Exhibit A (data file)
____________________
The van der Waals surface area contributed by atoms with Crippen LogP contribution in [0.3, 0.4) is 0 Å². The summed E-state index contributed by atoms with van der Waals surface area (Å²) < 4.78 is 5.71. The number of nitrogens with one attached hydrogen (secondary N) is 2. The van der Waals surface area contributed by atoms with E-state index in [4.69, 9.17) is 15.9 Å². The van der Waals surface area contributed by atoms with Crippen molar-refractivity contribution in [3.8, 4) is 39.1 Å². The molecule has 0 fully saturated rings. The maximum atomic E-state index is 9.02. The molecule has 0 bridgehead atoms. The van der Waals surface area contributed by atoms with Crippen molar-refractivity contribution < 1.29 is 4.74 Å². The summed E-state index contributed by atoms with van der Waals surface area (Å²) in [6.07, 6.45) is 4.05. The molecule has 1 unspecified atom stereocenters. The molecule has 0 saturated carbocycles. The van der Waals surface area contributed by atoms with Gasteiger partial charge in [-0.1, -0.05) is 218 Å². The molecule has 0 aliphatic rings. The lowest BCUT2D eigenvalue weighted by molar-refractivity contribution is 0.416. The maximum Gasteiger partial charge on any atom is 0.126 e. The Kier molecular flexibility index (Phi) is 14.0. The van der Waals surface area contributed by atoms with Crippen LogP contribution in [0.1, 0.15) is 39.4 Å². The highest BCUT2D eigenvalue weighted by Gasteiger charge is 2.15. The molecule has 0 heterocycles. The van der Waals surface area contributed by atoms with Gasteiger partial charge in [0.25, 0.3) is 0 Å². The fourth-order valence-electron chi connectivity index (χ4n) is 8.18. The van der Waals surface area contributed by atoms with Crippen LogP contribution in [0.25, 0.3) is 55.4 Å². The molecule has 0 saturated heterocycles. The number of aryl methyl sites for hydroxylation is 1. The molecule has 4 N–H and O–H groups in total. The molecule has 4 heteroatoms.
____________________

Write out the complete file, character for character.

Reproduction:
The van der Waals surface area contributed by atoms with Crippen LogP contribution in [0.3, 0.4) is 0 Å². The summed E-state index contributed by atoms with van der Waals surface area (Å²) < 4.78 is 5.71. The number of nitrogens with one attached hydrogen (secondary N) is 2. The van der Waals surface area contributed by atoms with E-state index in [4.69, 9.17) is 15.9 Å². The van der Waals surface area contributed by atoms with Crippen molar-refractivity contribution in [3.8, 4) is 39.1 Å². The molecule has 0 fully saturated rings. The maximum atomic E-state index is 9.02. The molecule has 0 bridgehead atoms. The van der Waals surface area contributed by atoms with Crippen molar-refractivity contribution < 1.29 is 4.74 Å². The summed E-state index contributed by atoms with van der Waals surface area (Å²) in [6.07, 6.45) is 4.05. The molecule has 1 unspecified atom stereocenters. The molecule has 0 saturated carbocycles. The van der Waals surface area contributed by atoms with Gasteiger partial charge in [-0.1, -0.05) is 218 Å². The molecule has 0 aliphatic rings. The lowest BCUT2D eigenvalue weighted by molar-refractivity contribution is 0.416. The maximum Gasteiger partial charge on any atom is 0.126 e. The Kier molecular flexibility index (Phi) is 14.0. The van der Waals surface area contributed by atoms with Crippen LogP contribution in [0.1, 0.15) is 39.4 Å². The highest BCUT2D eigenvalue weighted by Gasteiger charge is 2.15. The molecule has 0 heterocycles. The van der Waals surface area contributed by atoms with Gasteiger partial charge in [0.25, 0.3) is 0 Å². The fourth-order valence-electron chi connectivity index (χ4n) is 8.18. The van der Waals surface area contributed by atoms with Crippen LogP contribution in [0.25, 0.3) is 55.4 Å². The molecule has 0 saturated heterocycles. The number of aryl methyl sites for hydroxylation is 1. The molecule has 4 N–H and O–H groups in total. The molecule has 4 heteroatoms.